Decision 105/2017: Mr Andrew Picken and Glasgow Prestwick Airport Limited

Board meeting minutes

Reference No: 201700441
Decision Date: 5July 2017


Glasgow Prestwick Airport Limited (GPA) was asked for copies of specified board meeting minutes. GPA stated that it was not obliged to comply with the request as the cost of doing so would be more than £600.

Following an investigation, the Commissioner was not persuaded that GPA's submissions were sufficiently robust for her to accept that the request could be refused on grounds of excessive cost.

Relevant statutory provisions

Freedom of Information (Scotland) Act 2002 (FOISA) sections 1(1) and (6) (General entitlement); 12(1) (Excessive cost of compliance)

The Freedom of Information (Fees for Required Disclosure) (Scotland) Regulations 2004 (the Fees Regulations) regulations 3 (Projected costs) and 5 (Excessive cost - prescribed amount)

The full text of each of the statutory provisions cited above is reproduced in Appendix 1 to this decision. The Appendix forms part of this decision.

All references in this decision to "the Commissioner" are to Margaret Keyse, who has been appointed by the Scottish Parliamentary Corporate Body to discharge the functions of the Commissioner under section 42(8) of FOISA.


1. On 21 December 2016, Mr Picken made a request for information to GPA. The information requested was:

As per your publication scheme ( can I please have a copy of the minutes for all board meetings between December 2013 and December 2016.

(GPA's publication scheme stated that minutes of board meetings were available on request.)

2. On 1 February 2017, Mr Picken wrote to GPA requesting a review of its failure to respond to his request.

3. GPA notified Mr Picken of the outcome of its review on 27 February 2017. GPA stated that it was unable to provide the information because to do so would cost in excess of £600 (section 12 of FOISA). GPA also stated that it was withholding the information under the exemptions in sections 33(1)(b) (Commercial interests and the economy), 36(2) (Confidentiality); 40(b) (Audit functions) of FOISA.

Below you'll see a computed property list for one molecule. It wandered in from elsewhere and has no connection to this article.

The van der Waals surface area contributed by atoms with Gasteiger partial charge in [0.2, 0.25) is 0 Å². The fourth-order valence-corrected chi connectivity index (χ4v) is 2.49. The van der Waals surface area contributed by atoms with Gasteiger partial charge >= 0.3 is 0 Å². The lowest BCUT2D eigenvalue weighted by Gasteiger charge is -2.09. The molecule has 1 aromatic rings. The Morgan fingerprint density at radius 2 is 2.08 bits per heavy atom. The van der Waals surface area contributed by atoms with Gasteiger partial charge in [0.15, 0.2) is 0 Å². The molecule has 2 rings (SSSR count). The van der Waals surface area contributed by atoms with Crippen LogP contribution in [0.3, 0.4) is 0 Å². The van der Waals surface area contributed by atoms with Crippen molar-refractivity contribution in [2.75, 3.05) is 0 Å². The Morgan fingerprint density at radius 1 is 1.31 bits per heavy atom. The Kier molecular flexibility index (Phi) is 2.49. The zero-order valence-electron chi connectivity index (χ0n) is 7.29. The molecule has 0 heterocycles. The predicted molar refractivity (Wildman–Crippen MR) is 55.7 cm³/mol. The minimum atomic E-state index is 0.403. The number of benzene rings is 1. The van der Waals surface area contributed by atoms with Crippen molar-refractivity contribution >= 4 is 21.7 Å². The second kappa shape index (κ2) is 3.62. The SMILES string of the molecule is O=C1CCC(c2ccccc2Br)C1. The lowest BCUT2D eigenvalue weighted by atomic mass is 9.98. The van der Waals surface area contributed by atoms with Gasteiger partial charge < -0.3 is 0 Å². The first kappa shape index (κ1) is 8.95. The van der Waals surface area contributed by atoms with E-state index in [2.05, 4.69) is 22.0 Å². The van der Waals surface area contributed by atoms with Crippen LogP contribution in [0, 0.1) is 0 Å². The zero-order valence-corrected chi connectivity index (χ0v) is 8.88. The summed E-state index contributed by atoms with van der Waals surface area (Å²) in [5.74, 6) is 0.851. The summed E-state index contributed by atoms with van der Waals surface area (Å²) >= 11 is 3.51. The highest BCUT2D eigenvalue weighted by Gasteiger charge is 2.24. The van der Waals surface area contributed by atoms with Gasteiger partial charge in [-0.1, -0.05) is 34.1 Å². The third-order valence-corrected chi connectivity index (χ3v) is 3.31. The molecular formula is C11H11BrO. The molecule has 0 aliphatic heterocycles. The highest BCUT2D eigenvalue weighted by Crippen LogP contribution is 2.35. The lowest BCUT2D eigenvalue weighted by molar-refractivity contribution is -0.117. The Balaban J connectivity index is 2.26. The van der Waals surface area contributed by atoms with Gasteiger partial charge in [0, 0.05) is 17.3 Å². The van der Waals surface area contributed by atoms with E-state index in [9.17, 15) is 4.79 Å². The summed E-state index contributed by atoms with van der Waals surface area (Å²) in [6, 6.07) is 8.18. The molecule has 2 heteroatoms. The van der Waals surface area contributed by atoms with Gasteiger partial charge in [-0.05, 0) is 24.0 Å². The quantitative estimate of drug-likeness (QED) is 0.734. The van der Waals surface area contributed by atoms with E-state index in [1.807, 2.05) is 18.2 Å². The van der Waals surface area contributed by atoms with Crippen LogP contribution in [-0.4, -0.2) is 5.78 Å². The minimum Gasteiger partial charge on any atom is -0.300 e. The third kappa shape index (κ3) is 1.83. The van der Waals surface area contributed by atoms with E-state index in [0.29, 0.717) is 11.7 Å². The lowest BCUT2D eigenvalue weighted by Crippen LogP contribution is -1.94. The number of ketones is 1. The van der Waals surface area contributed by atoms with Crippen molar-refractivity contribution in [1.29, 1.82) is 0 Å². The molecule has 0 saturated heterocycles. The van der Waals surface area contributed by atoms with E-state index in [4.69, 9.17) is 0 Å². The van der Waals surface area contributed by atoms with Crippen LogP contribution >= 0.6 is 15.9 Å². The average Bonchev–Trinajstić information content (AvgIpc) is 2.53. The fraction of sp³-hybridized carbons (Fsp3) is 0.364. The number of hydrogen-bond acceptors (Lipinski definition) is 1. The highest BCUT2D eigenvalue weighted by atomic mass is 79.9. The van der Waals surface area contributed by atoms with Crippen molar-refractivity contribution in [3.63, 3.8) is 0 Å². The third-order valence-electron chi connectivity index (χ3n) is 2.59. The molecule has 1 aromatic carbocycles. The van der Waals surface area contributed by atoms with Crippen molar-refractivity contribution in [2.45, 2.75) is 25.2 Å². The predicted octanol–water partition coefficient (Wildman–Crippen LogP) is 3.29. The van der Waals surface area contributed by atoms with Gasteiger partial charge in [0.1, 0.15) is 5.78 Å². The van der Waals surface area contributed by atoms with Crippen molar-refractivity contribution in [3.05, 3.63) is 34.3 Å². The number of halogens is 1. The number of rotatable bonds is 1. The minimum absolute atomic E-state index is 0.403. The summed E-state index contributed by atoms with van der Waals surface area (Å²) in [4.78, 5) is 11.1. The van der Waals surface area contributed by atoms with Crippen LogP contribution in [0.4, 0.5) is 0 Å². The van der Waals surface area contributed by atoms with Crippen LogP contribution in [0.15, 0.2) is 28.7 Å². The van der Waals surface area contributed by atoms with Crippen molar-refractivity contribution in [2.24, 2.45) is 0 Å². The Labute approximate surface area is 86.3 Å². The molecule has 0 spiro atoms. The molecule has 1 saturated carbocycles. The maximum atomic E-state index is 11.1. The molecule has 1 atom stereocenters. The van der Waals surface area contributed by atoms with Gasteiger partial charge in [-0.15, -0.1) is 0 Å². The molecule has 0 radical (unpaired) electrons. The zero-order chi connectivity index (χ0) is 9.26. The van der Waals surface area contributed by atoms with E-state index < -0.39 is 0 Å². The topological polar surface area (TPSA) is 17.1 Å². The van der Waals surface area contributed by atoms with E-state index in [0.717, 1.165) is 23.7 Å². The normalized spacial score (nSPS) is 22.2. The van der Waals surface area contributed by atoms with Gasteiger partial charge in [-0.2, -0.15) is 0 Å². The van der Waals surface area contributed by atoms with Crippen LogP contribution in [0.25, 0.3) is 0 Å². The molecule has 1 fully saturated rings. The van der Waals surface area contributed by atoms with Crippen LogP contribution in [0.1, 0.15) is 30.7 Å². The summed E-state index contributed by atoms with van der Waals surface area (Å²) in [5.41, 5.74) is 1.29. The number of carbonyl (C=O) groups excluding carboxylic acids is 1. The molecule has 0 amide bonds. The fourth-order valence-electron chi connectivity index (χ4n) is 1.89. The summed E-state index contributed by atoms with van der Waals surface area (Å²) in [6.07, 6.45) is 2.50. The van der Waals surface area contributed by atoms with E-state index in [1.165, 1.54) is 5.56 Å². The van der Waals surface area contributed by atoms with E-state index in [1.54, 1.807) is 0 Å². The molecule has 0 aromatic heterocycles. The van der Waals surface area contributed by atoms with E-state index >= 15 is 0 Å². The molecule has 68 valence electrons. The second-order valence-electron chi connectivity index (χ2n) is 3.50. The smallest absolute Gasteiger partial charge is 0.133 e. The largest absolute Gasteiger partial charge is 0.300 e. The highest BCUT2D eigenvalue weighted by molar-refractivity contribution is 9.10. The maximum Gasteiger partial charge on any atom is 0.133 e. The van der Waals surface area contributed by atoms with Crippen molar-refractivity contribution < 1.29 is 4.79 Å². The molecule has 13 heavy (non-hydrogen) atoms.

4. GPA also stated in its review outcome:

For your information, we will be updating our publication scheme accordingly. The publication scheme was created on transition to public ownership without an understanding of what would be involved in the supply of these minutes and the information that they would contain.

5. On 8 March 2017, Mr Picken wrote to the Commissioner. He applied to the Commissioner for a decision in terms of section 47(1) of FOISA. Mr Picken stated he was dissatisfied with the outcome of GPA's review because its publication scheme stated, at the time of his request, that board minutes were available on request. He had not been provided with them and suggested that GPA appeared to have an issue with transparency.


6. The application was accepted as valid. The Commissioner confirmed that Mr Picken made a request for information to a Scottish public authority and asked the authority to review its response to that request before applying to her for a decision.

7. On 16 March 2017, GPA was notified in writing that Mr Picken had made a valid application and the case was allocated to an investigating officer.

8. Section 49(3)(a) of FOISA requires the Commissioner to give public authorities an opportunity to provide comments on an application. GPA was invited to comment on this application and to provide submissions explaining how it had concluded that it would cost in excess of £600 to provide the information to Mr Picken.

9. On 13 April 2017, GPA provided submissions with a cost breakdown, submitting that it would cost £6,215.16 to provide the information to Mr Picken. This was on the basis of having looked at only one set of minutes.

Commissioner's analysis and findings

10. In coming to a decision on this matter, the Commissioner considered the relevant submissions, or parts of submissions, made to her by both Mr Picken and GPA. She is satisfied that no matter of relevance has been overlooked.

11. The Commissioner will not consider the exemptions claimed by GPA (sections 33(1)(b), 36(2) and 40(b) of FOISA) in this decision. She notes that GPA has not actually accessed the information in question, except for one set of minutes, due to the claimed cost of doing so. There would appear to be no rational basis, therefore, for GPA's conclusions that these exemptions would apply to the information. The Commissioner would expect to be satisfied that a public authority had given detailed scrutiny to any information it purported to withhold under an exemption in FOISA. Such scrutiny, never mind any sustainable arguments for withholding the information under the exemptions referred to, appears to have been wholly absent in this case.